Under the Equality Act, which passed the U.S. House of Representatives in February 2021, foster care agencies would be ineligible to receive public funding if they discriminate on the basis of sex, sexual orientation or gender. In other words, federally funded agencies could not refuse to place children with gay couples, even if they have a religious objection to same-sex marriage.
Under the Fairness for All Act, which is sponsored by Utah Rep. Chris Stewart, faith-based agencies would remain eligible for federal funding. The bill proposes an indirect funding model where government money goes directly to prospective foster parents and they, in turn, bring it to the agency of their choice.
The Biden administration
In addition to calling on Congress to pass the Equality Act, President Joe Biden has gotten involved in foster-care clashes by adjusting how the government handles requests for religious exemptions to nondiscrimination rules.
In November, the Department of Health and Human Services revoked waivers offered to faith-based agencies by the Trump administration. Current officials said they were still open to accommodating religious organizations, but that they would review exemption requests on a case-by-case basis.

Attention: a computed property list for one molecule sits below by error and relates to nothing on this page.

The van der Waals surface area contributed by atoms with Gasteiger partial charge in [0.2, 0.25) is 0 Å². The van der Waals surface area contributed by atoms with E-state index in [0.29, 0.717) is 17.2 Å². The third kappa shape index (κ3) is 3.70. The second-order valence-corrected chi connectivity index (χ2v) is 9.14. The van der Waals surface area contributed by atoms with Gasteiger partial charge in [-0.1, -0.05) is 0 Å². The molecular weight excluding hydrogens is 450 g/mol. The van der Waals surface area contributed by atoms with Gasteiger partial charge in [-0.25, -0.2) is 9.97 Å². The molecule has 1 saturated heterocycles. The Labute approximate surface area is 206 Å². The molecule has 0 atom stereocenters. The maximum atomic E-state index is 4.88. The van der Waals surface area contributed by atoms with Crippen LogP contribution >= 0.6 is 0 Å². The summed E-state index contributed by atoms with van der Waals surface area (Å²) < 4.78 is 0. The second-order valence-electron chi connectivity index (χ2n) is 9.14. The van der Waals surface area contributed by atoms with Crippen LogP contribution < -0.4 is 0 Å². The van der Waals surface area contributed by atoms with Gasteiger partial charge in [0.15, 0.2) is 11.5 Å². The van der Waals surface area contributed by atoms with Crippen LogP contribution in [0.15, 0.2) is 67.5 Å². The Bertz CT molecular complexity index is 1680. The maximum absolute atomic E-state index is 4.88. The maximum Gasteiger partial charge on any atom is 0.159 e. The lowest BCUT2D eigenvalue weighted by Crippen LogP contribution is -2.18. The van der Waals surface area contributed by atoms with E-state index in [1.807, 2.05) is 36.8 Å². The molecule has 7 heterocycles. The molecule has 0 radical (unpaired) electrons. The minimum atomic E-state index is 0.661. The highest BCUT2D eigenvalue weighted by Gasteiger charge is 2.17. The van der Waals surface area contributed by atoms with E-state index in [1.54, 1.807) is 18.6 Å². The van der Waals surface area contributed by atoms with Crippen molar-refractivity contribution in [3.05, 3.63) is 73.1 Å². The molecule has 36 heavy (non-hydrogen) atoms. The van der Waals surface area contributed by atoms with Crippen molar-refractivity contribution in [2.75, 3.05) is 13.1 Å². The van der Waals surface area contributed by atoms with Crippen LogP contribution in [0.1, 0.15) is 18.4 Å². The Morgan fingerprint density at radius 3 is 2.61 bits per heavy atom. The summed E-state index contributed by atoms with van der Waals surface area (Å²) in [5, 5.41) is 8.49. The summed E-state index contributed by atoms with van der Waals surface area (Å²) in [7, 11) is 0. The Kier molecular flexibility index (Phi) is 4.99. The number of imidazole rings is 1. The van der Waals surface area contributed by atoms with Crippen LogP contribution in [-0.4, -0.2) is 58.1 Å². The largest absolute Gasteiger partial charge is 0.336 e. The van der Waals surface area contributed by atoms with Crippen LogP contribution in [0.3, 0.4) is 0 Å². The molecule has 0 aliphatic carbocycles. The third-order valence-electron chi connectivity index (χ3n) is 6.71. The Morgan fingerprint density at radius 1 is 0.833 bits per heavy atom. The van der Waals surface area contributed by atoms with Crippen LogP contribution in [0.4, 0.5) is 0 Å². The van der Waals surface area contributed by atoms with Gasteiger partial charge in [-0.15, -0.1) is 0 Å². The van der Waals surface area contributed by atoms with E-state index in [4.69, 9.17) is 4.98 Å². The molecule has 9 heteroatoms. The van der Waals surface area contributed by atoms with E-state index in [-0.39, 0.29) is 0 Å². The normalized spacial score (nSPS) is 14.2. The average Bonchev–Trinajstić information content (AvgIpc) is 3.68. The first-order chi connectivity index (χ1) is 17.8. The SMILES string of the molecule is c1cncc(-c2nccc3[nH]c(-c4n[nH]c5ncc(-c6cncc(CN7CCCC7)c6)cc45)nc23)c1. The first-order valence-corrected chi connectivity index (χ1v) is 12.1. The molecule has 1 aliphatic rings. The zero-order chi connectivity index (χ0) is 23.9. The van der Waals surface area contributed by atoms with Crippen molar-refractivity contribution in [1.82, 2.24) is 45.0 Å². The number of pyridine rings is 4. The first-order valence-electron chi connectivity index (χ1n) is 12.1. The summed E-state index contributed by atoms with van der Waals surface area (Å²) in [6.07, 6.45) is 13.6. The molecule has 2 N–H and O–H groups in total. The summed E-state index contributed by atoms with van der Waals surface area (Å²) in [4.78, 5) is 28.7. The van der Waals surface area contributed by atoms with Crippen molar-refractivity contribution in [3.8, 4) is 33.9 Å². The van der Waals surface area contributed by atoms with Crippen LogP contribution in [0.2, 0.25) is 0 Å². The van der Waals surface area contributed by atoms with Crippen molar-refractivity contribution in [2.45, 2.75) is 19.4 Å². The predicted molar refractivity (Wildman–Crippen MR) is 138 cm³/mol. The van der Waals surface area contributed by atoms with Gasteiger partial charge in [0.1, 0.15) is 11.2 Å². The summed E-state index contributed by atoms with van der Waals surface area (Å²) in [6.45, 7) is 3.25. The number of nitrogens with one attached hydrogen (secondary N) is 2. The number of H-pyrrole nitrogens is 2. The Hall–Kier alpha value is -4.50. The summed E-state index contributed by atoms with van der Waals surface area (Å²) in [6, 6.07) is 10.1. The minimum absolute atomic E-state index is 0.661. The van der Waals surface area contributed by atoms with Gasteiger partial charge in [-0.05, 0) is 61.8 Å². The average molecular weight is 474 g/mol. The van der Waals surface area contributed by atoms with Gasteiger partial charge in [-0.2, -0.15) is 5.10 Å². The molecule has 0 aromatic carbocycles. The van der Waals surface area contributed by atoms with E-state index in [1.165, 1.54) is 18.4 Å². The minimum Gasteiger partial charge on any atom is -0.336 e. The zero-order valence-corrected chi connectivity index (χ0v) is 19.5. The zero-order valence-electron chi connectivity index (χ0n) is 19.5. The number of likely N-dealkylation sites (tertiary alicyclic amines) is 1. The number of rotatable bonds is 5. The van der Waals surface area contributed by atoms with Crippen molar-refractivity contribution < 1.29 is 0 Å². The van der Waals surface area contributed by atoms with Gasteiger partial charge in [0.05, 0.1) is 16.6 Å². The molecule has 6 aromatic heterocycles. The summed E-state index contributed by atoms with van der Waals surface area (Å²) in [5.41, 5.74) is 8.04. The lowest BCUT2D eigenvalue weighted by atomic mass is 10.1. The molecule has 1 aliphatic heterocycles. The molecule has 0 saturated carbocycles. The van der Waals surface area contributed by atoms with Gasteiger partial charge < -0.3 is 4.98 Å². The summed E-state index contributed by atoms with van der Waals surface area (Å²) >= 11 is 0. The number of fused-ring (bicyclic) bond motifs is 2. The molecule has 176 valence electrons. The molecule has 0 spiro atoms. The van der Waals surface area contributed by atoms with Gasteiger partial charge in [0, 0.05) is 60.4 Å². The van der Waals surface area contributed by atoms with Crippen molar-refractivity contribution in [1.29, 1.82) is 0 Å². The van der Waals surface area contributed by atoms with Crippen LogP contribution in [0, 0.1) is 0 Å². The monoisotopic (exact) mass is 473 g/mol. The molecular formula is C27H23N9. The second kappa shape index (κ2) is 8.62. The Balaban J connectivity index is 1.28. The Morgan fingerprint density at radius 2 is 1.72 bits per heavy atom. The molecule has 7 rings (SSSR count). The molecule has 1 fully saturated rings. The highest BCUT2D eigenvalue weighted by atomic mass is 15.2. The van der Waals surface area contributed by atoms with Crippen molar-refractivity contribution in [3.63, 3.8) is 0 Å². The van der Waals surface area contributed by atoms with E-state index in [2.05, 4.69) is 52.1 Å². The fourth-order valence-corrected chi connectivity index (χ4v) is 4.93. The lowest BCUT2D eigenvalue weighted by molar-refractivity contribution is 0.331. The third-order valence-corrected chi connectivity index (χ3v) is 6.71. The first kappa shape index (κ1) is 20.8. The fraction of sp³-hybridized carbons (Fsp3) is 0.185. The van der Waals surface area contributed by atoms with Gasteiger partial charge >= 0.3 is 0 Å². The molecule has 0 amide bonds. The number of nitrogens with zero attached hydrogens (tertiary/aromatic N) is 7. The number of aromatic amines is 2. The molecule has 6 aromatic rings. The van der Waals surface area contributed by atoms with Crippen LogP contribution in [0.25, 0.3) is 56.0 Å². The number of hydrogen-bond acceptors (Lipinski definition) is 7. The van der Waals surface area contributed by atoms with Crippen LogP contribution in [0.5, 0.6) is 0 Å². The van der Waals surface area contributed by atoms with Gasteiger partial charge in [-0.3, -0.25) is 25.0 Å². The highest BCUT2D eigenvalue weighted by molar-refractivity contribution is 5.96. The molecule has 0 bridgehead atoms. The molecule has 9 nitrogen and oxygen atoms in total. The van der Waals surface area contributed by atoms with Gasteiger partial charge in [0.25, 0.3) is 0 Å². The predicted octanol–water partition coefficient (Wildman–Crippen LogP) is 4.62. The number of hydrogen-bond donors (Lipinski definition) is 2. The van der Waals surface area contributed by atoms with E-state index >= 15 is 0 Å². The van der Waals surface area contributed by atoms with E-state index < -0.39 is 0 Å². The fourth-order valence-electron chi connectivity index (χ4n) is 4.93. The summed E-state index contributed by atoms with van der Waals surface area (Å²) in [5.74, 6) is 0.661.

Although notable, that decision wasn’t as significant as it might seem at first glance, according to Alex Luchenitser, associate vice president and associate legal director of Americans United for Separation of Church and State. The Biden administration, like the Trump and Obama administrations before it, has a blanket policy of not enforcing nondiscrimination rules against faith-based agencies.
“Even though the Biden administration withdrew the waivers, there’s a notice of nonenforcement that has not been waived,” he said.
Still, November’s announcement sparked an outcry from more conservative faith groups, as well as Republican leaders.
In last week’s story, I described a new lawsuit in Tennessee that centers on a state law boosting religious freedom protections for faith-based agencies. The law was passed in 2020 as part of a wave of bills aiming to ensure that LGBTQ nondiscrimination protections don’t interfere with the work of religious organizations.
Today, around eight states allow publicly funded faith-based agencies to turn away couples who don’t meet religion-related criteria. Both Indiana and Arizona are debating similar policy proposals this year, but, for the most part, it seems like state legislatures have turned their attention to other issues, Luchenitser said.